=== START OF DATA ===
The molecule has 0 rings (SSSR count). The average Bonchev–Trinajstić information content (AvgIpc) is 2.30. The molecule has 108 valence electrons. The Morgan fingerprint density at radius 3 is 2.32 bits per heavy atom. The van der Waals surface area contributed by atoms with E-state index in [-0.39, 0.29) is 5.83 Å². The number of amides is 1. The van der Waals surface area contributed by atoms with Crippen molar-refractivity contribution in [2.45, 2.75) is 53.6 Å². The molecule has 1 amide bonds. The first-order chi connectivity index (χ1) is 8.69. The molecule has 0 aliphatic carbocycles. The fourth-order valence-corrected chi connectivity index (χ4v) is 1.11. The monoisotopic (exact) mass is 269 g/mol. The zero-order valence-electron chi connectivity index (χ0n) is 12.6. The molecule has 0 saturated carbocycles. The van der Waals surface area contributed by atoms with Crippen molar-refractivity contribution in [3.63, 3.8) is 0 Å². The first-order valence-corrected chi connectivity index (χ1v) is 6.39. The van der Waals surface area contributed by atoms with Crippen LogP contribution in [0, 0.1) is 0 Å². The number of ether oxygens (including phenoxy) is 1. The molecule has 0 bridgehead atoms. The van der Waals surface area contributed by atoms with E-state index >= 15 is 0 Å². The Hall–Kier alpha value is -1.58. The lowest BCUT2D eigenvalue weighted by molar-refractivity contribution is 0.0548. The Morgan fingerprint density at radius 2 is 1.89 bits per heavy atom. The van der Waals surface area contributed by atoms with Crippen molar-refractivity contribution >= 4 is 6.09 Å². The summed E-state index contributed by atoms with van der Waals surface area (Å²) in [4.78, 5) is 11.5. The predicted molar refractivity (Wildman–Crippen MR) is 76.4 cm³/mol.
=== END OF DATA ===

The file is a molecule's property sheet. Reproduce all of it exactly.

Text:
The molecule has 0 rings (SSSR count). The average Bonchev–Trinajstić information content (AvgIpc) is 2.30. The molecule has 108 valence electrons. The Morgan fingerprint density at radius 3 is 2.32 bits per heavy atom. The van der Waals surface area contributed by atoms with E-state index in [-0.39, 0.29) is 5.83 Å². The number of amides is 1. The van der Waals surface area contributed by atoms with Crippen molar-refractivity contribution in [2.45, 2.75) is 53.6 Å². The molecule has 1 amide bonds. The first-order chi connectivity index (χ1) is 8.69. The molecule has 0 aliphatic carbocycles. The fourth-order valence-corrected chi connectivity index (χ4v) is 1.11. The monoisotopic (exact) mass is 269 g/mol. The zero-order valence-electron chi connectivity index (χ0n) is 12.6. The molecule has 0 saturated carbocycles. The van der Waals surface area contributed by atoms with Crippen molar-refractivity contribution in [3.63, 3.8) is 0 Å². The first-order valence-corrected chi connectivity index (χ1v) is 6.39. The van der Waals surface area contributed by atoms with Crippen LogP contribution in [0, 0.1) is 0 Å². The number of ether oxygens (including phenoxy) is 1. The molecule has 0 bridgehead atoms. The van der Waals surface area contributed by atoms with E-state index >= 15 is 0 Å². The Hall–Kier alpha value is -1.58. The lowest BCUT2D eigenvalue weighted by molar-refractivity contribution is 0.0548. The Morgan fingerprint density at radius 2 is 1.89 bits per heavy atom. The van der Waals surface area contributed by atoms with Crippen molar-refractivity contribution >= 4 is 6.09 Å². The summed E-state index contributed by atoms with van der Waals surface area (Å²) in [4.78, 5) is 11.5. The predicted molar refractivity (Wildman–Crippen MR) is 76.4 cm³/mol.